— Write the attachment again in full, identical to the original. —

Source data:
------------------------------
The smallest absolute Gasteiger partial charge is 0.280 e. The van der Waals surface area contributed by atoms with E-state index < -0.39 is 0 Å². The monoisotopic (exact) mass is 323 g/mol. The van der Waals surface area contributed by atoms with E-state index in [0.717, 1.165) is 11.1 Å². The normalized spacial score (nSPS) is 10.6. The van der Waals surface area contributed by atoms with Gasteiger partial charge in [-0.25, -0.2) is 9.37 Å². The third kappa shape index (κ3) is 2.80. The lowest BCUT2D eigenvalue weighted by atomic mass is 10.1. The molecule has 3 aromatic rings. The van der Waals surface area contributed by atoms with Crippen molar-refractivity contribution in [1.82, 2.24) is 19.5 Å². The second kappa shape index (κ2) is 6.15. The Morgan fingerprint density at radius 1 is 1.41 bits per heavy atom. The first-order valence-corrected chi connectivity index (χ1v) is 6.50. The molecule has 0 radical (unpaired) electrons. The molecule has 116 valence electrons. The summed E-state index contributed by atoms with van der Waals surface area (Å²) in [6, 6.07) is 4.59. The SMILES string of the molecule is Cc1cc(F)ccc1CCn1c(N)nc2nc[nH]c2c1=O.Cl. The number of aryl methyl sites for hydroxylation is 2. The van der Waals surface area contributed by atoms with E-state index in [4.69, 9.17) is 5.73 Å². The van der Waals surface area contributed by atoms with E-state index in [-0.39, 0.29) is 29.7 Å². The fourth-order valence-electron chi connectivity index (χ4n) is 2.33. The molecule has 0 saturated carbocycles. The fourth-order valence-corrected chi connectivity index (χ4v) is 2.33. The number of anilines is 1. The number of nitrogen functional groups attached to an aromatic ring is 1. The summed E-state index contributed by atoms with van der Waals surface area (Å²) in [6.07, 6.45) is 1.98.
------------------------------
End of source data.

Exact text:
The smallest absolute Gasteiger partial charge is 0.280 e. The van der Waals surface area contributed by atoms with E-state index < -0.39 is 0 Å². The monoisotopic (exact) mass is 323 g/mol. The van der Waals surface area contributed by atoms with E-state index in [0.717, 1.165) is 11.1 Å². The normalized spacial score (nSPS) is 10.6. The van der Waals surface area contributed by atoms with Gasteiger partial charge in [-0.25, -0.2) is 9.37 Å². The third kappa shape index (κ3) is 2.80. The lowest BCUT2D eigenvalue weighted by atomic mass is 10.1. The molecule has 3 aromatic rings. The van der Waals surface area contributed by atoms with Crippen molar-refractivity contribution in [1.82, 2.24) is 19.5 Å². The second kappa shape index (κ2) is 6.15. The Morgan fingerprint density at radius 1 is 1.41 bits per heavy atom. The first-order valence-corrected chi connectivity index (χ1v) is 6.50. The molecule has 0 radical (unpaired) electrons. The molecule has 116 valence electrons. The summed E-state index contributed by atoms with van der Waals surface area (Å²) in [6, 6.07) is 4.59. The SMILES string of the molecule is Cc1cc(F)ccc1CCn1c(N)nc2nc[nH]c2c1=O.Cl. The number of aryl methyl sites for hydroxylation is 2. The van der Waals surface area contributed by atoms with E-state index in [4.69, 9.17) is 5.73 Å². The van der Waals surface area contributed by atoms with E-state index in [-0.39, 0.29) is 29.7 Å². The fourth-order valence-electron chi connectivity index (χ4n) is 2.33. The molecule has 0 saturated carbocycles. The fourth-order valence-corrected chi connectivity index (χ4v) is 2.33. The number of anilines is 1. The number of nitrogen functional groups attached to an aromatic ring is 1. The summed E-state index contributed by atoms with van der Waals surface area (Å²) in [6.07, 6.45) is 1.98.